The Finger of God?

I don't know if you heard about the tornado that hit Minneapolis last week during the Evangelical Lutheran Church of America's (ELCA) convention, but commentary is starting to make its way around the blogosphere and I wanted to pitch in my 2 cents (you may want change).

Briefly: One of the items on the agenda for the ELCA to discuss was whether or not "practicing homosexuality was a behavior that should disqualify a person from pastoral ministry." On the day that item was going to be discussed, an un-forecasted tornado struck the church where the meeting was taking place. Now... three things:

1. I respect the fire out of John Piper. His response to N.T. Wright titled "The Future of Justification" was a masterpiece example of taking a stand against something with a careful blend of scholarship and the spirit of a pastor's heart. His other books are terrific as well. So, when I realized Piper had blogged about the tornado, it really grabbed my attention.

2. I believe the Scripture plainly says that homosexual behavior is a sin against God and that men and women who blatantly choose to take part in and justify any kind of clearly sinful behavior are unqualified for ministry leadership (1 Timothy 3:2; 3:8; 3:11). If they are believers God's discipline is certain (Hebrews 12:6), and if they remain unbelievers God's judgment is assured (Romans 1:18-32).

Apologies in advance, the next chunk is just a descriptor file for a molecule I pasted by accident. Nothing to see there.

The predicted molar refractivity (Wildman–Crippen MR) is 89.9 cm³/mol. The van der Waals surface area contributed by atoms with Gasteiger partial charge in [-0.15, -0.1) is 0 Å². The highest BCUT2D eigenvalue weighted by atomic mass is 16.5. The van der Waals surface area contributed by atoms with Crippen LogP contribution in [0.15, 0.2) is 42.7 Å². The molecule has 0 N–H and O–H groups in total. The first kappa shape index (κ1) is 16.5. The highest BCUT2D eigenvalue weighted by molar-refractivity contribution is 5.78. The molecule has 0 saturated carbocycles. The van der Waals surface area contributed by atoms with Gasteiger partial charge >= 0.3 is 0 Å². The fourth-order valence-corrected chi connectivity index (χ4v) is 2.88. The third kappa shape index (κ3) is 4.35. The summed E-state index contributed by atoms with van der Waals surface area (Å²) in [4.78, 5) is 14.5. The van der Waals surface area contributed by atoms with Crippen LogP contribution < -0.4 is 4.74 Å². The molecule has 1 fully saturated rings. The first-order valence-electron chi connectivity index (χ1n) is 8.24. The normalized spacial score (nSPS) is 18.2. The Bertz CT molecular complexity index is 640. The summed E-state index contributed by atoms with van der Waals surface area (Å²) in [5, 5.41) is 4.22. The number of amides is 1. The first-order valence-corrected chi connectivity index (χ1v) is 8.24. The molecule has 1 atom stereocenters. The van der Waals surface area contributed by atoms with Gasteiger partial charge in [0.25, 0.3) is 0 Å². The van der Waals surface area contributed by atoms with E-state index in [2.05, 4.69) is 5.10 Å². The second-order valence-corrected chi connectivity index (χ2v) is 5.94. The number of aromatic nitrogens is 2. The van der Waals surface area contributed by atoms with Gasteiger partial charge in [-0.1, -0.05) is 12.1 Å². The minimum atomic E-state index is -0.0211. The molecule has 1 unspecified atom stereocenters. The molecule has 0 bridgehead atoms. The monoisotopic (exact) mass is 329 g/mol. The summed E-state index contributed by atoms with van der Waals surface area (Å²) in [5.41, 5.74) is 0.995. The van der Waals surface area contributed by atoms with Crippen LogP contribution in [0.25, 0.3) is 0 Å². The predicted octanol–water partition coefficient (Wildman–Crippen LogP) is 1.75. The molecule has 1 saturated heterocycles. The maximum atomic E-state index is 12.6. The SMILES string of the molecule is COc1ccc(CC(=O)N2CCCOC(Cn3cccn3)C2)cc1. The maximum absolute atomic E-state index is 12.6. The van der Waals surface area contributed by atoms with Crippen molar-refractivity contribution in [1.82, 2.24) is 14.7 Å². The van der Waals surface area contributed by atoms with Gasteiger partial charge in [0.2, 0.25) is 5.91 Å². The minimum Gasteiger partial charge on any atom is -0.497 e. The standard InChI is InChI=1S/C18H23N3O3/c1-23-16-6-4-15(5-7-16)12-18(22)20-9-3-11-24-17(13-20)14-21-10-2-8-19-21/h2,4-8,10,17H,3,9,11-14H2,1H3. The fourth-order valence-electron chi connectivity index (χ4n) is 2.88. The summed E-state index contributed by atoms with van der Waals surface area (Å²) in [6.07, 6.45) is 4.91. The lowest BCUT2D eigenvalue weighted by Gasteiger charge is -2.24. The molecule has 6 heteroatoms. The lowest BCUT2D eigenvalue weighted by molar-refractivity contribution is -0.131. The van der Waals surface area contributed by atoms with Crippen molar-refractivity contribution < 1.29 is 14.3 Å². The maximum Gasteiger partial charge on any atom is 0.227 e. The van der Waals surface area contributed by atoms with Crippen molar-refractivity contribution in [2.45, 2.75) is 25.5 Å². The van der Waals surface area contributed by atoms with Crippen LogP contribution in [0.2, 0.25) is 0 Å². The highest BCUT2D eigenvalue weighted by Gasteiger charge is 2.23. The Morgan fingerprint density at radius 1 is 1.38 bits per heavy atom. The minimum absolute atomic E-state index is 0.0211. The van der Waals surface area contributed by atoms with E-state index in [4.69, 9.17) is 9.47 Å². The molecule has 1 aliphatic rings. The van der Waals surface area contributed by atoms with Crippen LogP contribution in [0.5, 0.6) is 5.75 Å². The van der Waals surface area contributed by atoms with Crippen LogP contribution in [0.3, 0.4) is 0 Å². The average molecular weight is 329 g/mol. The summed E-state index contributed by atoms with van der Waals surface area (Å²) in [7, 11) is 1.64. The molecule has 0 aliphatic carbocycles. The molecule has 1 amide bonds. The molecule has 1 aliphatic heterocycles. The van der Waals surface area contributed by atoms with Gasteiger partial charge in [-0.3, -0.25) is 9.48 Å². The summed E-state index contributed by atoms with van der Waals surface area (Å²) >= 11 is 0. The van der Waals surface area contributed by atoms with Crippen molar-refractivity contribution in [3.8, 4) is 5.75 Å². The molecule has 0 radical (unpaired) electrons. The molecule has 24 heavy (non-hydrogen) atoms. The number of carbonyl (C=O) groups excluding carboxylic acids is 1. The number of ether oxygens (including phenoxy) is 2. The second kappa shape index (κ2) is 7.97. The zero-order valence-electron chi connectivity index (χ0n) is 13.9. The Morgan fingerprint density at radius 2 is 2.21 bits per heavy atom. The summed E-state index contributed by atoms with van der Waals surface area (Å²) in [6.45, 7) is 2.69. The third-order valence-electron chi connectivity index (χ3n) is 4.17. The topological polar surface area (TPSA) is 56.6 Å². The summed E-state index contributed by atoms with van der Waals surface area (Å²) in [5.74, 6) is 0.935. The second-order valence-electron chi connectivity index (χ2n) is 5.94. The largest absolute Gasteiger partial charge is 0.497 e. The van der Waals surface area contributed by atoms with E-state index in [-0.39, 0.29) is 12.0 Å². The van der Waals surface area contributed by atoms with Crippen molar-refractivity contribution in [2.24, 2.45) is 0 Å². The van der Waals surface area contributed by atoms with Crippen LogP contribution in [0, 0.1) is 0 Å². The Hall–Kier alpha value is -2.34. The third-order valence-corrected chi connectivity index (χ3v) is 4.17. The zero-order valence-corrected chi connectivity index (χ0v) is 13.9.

3. We must be extremely, extremely careful before stating with certainty that a specific event is God's judgment on specific people for a specific sin. The tornado damaged other buildings as well, and tornadoes happen with some regularity all over the country, even if not in Minneapolis. I think we walk a dangerous line when we are quick to draw a connection between natural events which are a reminder that we live in a fallen world, and God's specific purpose for any of those events.

God may have had many purposes for the tornado that touched down in Minneapolis. One of those may well have been a warning shot to the ELCA - God certainly isn't happy about the direction they're taking - but we cannot assert that judgement was God's main purpose with certainty.

Remember the blind man in John 9:1-3? The disciples were convinced that his blindness was judgment from God. The connection was too obvious for them. But Jesus corrected them, and proceeded to show them a different purpose.

The ELCA should certainly examine their hearts and plans to ensure they are in line with God's. We should certainly speak out against the direction they are headed. But I think it's a bit presumptuous to declare God's purpose in a natural event without a clear word from God. Otherwise, we put ourselves on the same road as Pat Robertson who declared that Hurricane Katrina was God's judgment on New Orleans, and Jeremiah Wright who declared that 9-11 is what America deserved for its past sins.

We must speak the Truth where the Bible speaks it, and be careful when we draw connections between "this" and "that" which aren't explicit.